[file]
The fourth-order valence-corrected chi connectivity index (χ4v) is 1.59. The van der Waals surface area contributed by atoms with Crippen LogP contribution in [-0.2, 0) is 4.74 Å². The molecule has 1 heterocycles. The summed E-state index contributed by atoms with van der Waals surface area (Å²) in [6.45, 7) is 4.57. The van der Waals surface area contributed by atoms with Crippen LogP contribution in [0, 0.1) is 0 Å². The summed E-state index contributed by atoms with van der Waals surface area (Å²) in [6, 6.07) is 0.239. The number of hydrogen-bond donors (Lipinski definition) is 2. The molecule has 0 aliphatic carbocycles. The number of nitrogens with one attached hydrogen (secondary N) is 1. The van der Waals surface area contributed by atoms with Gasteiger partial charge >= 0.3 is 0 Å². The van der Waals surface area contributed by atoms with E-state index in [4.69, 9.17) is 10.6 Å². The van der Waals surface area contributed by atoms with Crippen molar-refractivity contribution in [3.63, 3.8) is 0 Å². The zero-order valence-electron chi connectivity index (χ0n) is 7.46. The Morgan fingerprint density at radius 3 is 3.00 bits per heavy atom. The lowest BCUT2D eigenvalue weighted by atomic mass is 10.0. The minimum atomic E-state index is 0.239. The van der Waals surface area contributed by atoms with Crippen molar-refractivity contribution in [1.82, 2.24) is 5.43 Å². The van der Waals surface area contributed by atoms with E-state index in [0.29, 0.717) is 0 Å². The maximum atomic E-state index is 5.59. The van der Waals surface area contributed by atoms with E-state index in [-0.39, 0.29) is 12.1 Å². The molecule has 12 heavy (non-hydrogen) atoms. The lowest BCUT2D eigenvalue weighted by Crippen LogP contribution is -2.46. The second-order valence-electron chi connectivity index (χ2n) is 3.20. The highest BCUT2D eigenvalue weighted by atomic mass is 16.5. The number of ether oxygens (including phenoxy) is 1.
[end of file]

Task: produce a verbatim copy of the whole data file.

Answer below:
The fourth-order valence-corrected chi connectivity index (χ4v) is 1.59. The van der Waals surface area contributed by atoms with Crippen LogP contribution in [-0.2, 0) is 4.74 Å². The molecule has 1 heterocycles. The summed E-state index contributed by atoms with van der Waals surface area (Å²) in [6.45, 7) is 4.57. The van der Waals surface area contributed by atoms with Crippen LogP contribution in [0, 0.1) is 0 Å². The summed E-state index contributed by atoms with van der Waals surface area (Å²) in [6, 6.07) is 0.239. The number of hydrogen-bond donors (Lipinski definition) is 2. The molecule has 0 aliphatic carbocycles. The number of nitrogens with one attached hydrogen (secondary N) is 1. The van der Waals surface area contributed by atoms with Gasteiger partial charge >= 0.3 is 0 Å². The van der Waals surface area contributed by atoms with E-state index in [4.69, 9.17) is 10.6 Å². The van der Waals surface area contributed by atoms with Crippen molar-refractivity contribution in [3.63, 3.8) is 0 Å². The zero-order valence-electron chi connectivity index (χ0n) is 7.46. The Morgan fingerprint density at radius 3 is 3.00 bits per heavy atom. The lowest BCUT2D eigenvalue weighted by atomic mass is 10.0. The minimum atomic E-state index is 0.239. The van der Waals surface area contributed by atoms with Crippen molar-refractivity contribution in [1.82, 2.24) is 5.43 Å². The van der Waals surface area contributed by atoms with E-state index in [0.29, 0.717) is 0 Å². The maximum atomic E-state index is 5.59. The van der Waals surface area contributed by atoms with E-state index in [-0.39, 0.29) is 12.1 Å². The molecule has 12 heavy (non-hydrogen) atoms. The lowest BCUT2D eigenvalue weighted by Crippen LogP contribution is -2.46. The second-order valence-electron chi connectivity index (χ2n) is 3.20. The highest BCUT2D eigenvalue weighted by atomic mass is 16.5. The number of ether oxygens (including phenoxy) is 1.